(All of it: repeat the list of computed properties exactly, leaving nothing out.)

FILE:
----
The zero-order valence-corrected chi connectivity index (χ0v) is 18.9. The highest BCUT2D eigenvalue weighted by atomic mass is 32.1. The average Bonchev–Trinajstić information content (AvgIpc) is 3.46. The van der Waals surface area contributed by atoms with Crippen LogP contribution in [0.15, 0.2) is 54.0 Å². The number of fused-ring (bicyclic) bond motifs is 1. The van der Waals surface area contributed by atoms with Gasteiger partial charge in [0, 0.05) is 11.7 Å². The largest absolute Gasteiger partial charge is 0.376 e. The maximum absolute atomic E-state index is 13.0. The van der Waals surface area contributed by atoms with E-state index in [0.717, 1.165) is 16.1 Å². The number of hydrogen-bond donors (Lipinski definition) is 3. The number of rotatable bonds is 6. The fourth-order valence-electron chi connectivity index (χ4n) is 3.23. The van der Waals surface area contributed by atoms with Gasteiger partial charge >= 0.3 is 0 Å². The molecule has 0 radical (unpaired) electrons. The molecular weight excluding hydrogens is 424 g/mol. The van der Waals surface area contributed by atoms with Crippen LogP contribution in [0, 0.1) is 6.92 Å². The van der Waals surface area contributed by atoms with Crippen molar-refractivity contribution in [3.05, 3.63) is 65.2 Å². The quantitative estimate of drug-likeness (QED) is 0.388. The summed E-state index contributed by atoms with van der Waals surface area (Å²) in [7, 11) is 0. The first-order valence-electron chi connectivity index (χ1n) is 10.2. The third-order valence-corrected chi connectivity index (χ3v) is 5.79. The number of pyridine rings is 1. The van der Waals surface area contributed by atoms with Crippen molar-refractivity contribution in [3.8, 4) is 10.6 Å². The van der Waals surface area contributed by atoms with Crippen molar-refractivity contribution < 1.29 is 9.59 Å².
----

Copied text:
The zero-order valence-corrected chi connectivity index (χ0v) is 18.9. The highest BCUT2D eigenvalue weighted by atomic mass is 32.1. The average Bonchev–Trinajstić information content (AvgIpc) is 3.46. The van der Waals surface area contributed by atoms with Crippen LogP contribution in [0.15, 0.2) is 54.0 Å². The number of fused-ring (bicyclic) bond motifs is 1. The van der Waals surface area contributed by atoms with Gasteiger partial charge in [0, 0.05) is 11.7 Å². The largest absolute Gasteiger partial charge is 0.376 e. The maximum absolute atomic E-state index is 13.0. The van der Waals surface area contributed by atoms with E-state index in [0.717, 1.165) is 16.1 Å². The number of hydrogen-bond donors (Lipinski definition) is 3. The number of rotatable bonds is 6. The fourth-order valence-electron chi connectivity index (χ4n) is 3.23. The van der Waals surface area contributed by atoms with Gasteiger partial charge >= 0.3 is 0 Å². The molecule has 0 radical (unpaired) electrons. The molecular weight excluding hydrogens is 424 g/mol. The van der Waals surface area contributed by atoms with Crippen LogP contribution in [0, 0.1) is 6.92 Å². The van der Waals surface area contributed by atoms with Crippen molar-refractivity contribution in [3.05, 3.63) is 65.2 Å². The quantitative estimate of drug-likeness (QED) is 0.388. The summed E-state index contributed by atoms with van der Waals surface area (Å²) in [7, 11) is 0. The first-order valence-electron chi connectivity index (χ1n) is 10.2. The third-order valence-corrected chi connectivity index (χ3v) is 5.79. The number of pyridine rings is 1. The van der Waals surface area contributed by atoms with Crippen molar-refractivity contribution in [3.8, 4) is 10.6 Å². The van der Waals surface area contributed by atoms with Crippen molar-refractivity contribution < 1.29 is 9.59 Å².